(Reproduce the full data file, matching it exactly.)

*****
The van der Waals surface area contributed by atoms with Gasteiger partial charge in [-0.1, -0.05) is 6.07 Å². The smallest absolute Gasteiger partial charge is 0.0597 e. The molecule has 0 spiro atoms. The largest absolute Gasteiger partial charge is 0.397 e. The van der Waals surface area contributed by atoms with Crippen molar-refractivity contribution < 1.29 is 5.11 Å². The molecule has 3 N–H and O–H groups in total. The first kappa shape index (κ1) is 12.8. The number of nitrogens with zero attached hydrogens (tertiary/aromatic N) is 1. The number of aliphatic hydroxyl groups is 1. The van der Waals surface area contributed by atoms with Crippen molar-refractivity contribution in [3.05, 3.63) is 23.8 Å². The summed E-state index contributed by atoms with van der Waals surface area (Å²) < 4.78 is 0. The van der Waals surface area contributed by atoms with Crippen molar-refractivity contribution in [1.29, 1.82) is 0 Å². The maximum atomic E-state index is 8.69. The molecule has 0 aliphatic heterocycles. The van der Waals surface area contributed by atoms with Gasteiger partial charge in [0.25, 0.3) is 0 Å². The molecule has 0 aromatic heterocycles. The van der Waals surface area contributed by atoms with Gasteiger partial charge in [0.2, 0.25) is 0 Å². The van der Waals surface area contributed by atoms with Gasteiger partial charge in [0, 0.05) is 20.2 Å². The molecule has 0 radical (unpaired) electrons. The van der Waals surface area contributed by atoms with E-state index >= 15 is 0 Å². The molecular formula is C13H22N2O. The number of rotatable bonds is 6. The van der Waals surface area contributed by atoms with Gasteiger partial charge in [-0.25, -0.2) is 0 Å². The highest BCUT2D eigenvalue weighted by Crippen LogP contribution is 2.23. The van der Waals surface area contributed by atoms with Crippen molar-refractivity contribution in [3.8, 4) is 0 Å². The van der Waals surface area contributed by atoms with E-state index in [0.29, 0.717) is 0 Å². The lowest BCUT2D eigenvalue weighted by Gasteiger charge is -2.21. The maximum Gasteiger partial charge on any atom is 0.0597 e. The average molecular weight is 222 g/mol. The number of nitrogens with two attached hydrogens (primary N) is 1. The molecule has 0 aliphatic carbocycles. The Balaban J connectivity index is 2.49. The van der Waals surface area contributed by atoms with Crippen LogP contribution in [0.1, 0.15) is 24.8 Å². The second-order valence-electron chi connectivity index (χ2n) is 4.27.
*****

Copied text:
The van der Waals surface area contributed by atoms with Gasteiger partial charge in [-0.1, -0.05) is 6.07 Å². The smallest absolute Gasteiger partial charge is 0.0597 e. The molecule has 0 spiro atoms. The largest absolute Gasteiger partial charge is 0.397 e. The van der Waals surface area contributed by atoms with Crippen molar-refractivity contribution < 1.29 is 5.11 Å². The molecule has 3 N–H and O–H groups in total. The first kappa shape index (κ1) is 12.8. The number of nitrogens with zero attached hydrogens (tertiary/aromatic N) is 1. The number of aliphatic hydroxyl groups is 1. The van der Waals surface area contributed by atoms with Crippen molar-refractivity contribution in [3.05, 3.63) is 23.8 Å². The summed E-state index contributed by atoms with van der Waals surface area (Å²) < 4.78 is 0. The van der Waals surface area contributed by atoms with Crippen molar-refractivity contribution in [1.29, 1.82) is 0 Å². The maximum atomic E-state index is 8.69. The molecule has 0 aliphatic heterocycles. The van der Waals surface area contributed by atoms with Gasteiger partial charge in [0.25, 0.3) is 0 Å². The molecule has 0 aromatic heterocycles. The van der Waals surface area contributed by atoms with Gasteiger partial charge in [0.2, 0.25) is 0 Å². The van der Waals surface area contributed by atoms with Gasteiger partial charge in [0, 0.05) is 20.2 Å². The molecule has 0 radical (unpaired) electrons. The van der Waals surface area contributed by atoms with E-state index >= 15 is 0 Å². The molecular formula is C13H22N2O. The number of rotatable bonds is 6. The van der Waals surface area contributed by atoms with Gasteiger partial charge in [-0.25, -0.2) is 0 Å². The highest BCUT2D eigenvalue weighted by Crippen LogP contribution is 2.23. The van der Waals surface area contributed by atoms with Crippen molar-refractivity contribution in [3.8, 4) is 0 Å². The van der Waals surface area contributed by atoms with E-state index in [0.29, 0.717) is 0 Å². The lowest BCUT2D eigenvalue weighted by Gasteiger charge is -2.21. The maximum Gasteiger partial charge on any atom is 0.0597 e. The average molecular weight is 222 g/mol. The number of nitrogens with two attached hydrogens (primary N) is 1. The molecule has 0 aliphatic carbocycles. The Balaban J connectivity index is 2.49. The van der Waals surface area contributed by atoms with Crippen LogP contribution in [0.1, 0.15) is 24.8 Å². The second-order valence-electron chi connectivity index (χ2n) is 4.27.